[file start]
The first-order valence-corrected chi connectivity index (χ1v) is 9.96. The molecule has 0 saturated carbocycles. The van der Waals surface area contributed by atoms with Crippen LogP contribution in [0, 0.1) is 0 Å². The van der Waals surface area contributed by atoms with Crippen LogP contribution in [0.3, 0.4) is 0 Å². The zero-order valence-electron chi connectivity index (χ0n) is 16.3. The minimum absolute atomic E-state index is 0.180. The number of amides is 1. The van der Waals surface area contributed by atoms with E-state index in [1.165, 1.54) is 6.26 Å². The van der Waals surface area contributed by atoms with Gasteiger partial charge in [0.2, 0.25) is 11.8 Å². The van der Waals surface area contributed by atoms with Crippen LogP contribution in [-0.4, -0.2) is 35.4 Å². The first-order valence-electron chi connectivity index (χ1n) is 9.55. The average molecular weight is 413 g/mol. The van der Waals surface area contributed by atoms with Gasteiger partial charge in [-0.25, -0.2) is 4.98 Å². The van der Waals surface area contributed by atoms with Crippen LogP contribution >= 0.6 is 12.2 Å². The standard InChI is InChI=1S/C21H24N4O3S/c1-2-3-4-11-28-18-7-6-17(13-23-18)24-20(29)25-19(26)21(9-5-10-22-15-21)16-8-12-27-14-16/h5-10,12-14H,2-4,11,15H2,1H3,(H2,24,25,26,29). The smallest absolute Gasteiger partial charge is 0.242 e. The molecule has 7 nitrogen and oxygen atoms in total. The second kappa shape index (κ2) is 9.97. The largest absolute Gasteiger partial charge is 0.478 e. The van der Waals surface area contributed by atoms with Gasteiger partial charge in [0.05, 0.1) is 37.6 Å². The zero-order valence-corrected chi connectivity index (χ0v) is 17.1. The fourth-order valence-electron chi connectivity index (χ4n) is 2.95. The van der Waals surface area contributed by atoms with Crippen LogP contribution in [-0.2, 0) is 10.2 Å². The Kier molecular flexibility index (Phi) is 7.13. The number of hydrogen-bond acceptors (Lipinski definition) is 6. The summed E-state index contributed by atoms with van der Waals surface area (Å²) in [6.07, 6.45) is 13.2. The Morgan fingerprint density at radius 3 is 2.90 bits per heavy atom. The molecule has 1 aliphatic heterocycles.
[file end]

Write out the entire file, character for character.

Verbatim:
The first-order valence-corrected chi connectivity index (χ1v) is 9.96. The molecule has 0 saturated carbocycles. The van der Waals surface area contributed by atoms with Crippen LogP contribution in [0, 0.1) is 0 Å². The van der Waals surface area contributed by atoms with Crippen LogP contribution in [0.3, 0.4) is 0 Å². The zero-order valence-electron chi connectivity index (χ0n) is 16.3. The minimum absolute atomic E-state index is 0.180. The number of amides is 1. The van der Waals surface area contributed by atoms with E-state index in [1.165, 1.54) is 6.26 Å². The van der Waals surface area contributed by atoms with Gasteiger partial charge in [0.2, 0.25) is 11.8 Å². The van der Waals surface area contributed by atoms with Crippen LogP contribution in [-0.4, -0.2) is 35.4 Å². The first-order valence-electron chi connectivity index (χ1n) is 9.55. The average molecular weight is 413 g/mol. The van der Waals surface area contributed by atoms with Gasteiger partial charge in [-0.25, -0.2) is 4.98 Å². The van der Waals surface area contributed by atoms with Crippen LogP contribution >= 0.6 is 12.2 Å². The standard InChI is InChI=1S/C21H24N4O3S/c1-2-3-4-11-28-18-7-6-17(13-23-18)24-20(29)25-19(26)21(9-5-10-22-15-21)16-8-12-27-14-16/h5-10,12-14H,2-4,11,15H2,1H3,(H2,24,25,26,29). The smallest absolute Gasteiger partial charge is 0.242 e. The molecule has 7 nitrogen and oxygen atoms in total. The second kappa shape index (κ2) is 9.97. The largest absolute Gasteiger partial charge is 0.478 e. The van der Waals surface area contributed by atoms with Gasteiger partial charge in [0.05, 0.1) is 37.6 Å². The zero-order valence-corrected chi connectivity index (χ0v) is 17.1. The fourth-order valence-electron chi connectivity index (χ4n) is 2.95. The van der Waals surface area contributed by atoms with Crippen LogP contribution in [-0.2, 0) is 10.2 Å². The Kier molecular flexibility index (Phi) is 7.13. The number of hydrogen-bond acceptors (Lipinski definition) is 6. The summed E-state index contributed by atoms with van der Waals surface area (Å²) in [6.07, 6.45) is 13.2. The Morgan fingerprint density at radius 3 is 2.90 bits per heavy atom. The molecule has 1 aliphatic heterocycles.